Giant Bamboo

28 February 2021 - By: Isaac Waitt

This year, The British Pharmacological Society and the SEB collaborated to launch our first Junior Science Writing Competition. The competition was open to any child under the age of 12, with the only limitation being that the article must be related to science!

We received lots of fantastic entries. The judging panel, including our Outreach Education and Diversity (OED) Trustee Andreas Fahlman and OED Manager Rebecca Ellerington, thoroughly enjoyed reading the imaginative and creative works of all participants. A huge well done to everyone who entered! We hope you enjoy reading this winning article Isaac Waitt, aged 11. We are exceptionally pleased to share his work with you here. We also thought that the runners up were just too brilliant to miss out, so we have also published these on the SEB website. 

There are more than 1000 different types of bamboo, found in many areas around the world. As we live in Uganda, we have experience mainly of giant bamboo and water bamboo. I am writing this essay because, although you can read many amazing facts about bamboo, it can be hard to believe they are all true. These are some of our experiments.

How giant is ‘giant’?

How fast can bamboo really grow? Bamboo is a large plant that grows in tropical regions and can grow up to two storeys high – we have some in our garden in Uganda. I wanted to see how fast it really grew. We waited for rainy season and when the first shoots appeared, we measured the new growth every day. From our experiments, bamboo grows like this; day 1 = 1 cm, day 2 = 4 cm, day 3 = 5 cm, day 4 = 8 cm, day 5 = 12 cm, day 6 = 15cm, day 7 = 17 cm, making a total of 62 cm over a week. When you draw a graph, the curve is exponential.

Structure and strength

Bamboo is very strong but also very flexible. The cylindrical shape is among the strongest seen in nature, and is also seen in birds’ bones. Our tent poles have a similar structure. In fact, the structure is so strong that builders copy it in their buildings!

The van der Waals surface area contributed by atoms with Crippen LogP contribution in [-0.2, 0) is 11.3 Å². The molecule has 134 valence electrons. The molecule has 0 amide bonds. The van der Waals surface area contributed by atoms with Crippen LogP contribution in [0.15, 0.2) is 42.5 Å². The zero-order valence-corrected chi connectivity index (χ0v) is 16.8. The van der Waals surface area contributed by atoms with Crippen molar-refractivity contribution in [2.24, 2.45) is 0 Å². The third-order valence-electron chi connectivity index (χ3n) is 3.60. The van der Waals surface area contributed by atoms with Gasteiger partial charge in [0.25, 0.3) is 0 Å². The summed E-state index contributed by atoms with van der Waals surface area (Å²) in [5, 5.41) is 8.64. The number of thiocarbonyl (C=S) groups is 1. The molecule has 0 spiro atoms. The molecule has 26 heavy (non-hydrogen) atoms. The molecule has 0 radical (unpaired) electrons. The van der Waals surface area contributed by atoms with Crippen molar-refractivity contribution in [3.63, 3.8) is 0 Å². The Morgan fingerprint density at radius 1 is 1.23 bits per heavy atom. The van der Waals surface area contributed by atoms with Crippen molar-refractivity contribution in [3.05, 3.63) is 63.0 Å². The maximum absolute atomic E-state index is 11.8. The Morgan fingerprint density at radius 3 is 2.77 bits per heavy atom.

We discovered that a piece of bamboo 5 cm wide can hold 84 kg of weight! We know this because we once made a tree house out of it and it held me and my three siblings!

How can bamboo be used?

Being strong, light and flexible is the perfect combination because you can make a huge range of things including bows and arrows and wigwams. You can also make flasks.

Here I will tell you how: first find a wide piece of bamboo 14 cm at least. Since bamboo is hollow, a piece of bamboo 14 cm wide will leave 9 cm of bamboo hollow. First, chop the top off your piece of bamboo then find a stick that fits in the hole - this will be your cork. Then, fill up with water and enjoy. Bamboo is loved by chameleons; once we found two baby ones on it which were a centimeter long!  Do you think pandas are the only ones that eat bamboo? Well if you did, you’d be wrong because in Asia and northern Uganda it is a delicacy. I find this delicious, but my brother does not.  

Are there any risks?

Due to its strength and speed of growth, giant bamboo can take over the garden – and can even smash concrete!

The leaves start as sharp spikes which can cause skin irritation (I know this from personal experience).

Conclusion

I find it amazing that bamboo can be used in so many different ways, and believe it is truly an amazing gift of nature. I very much enjoyed all of these experiments and look forward to next rainy season, where our investigations will continue.  
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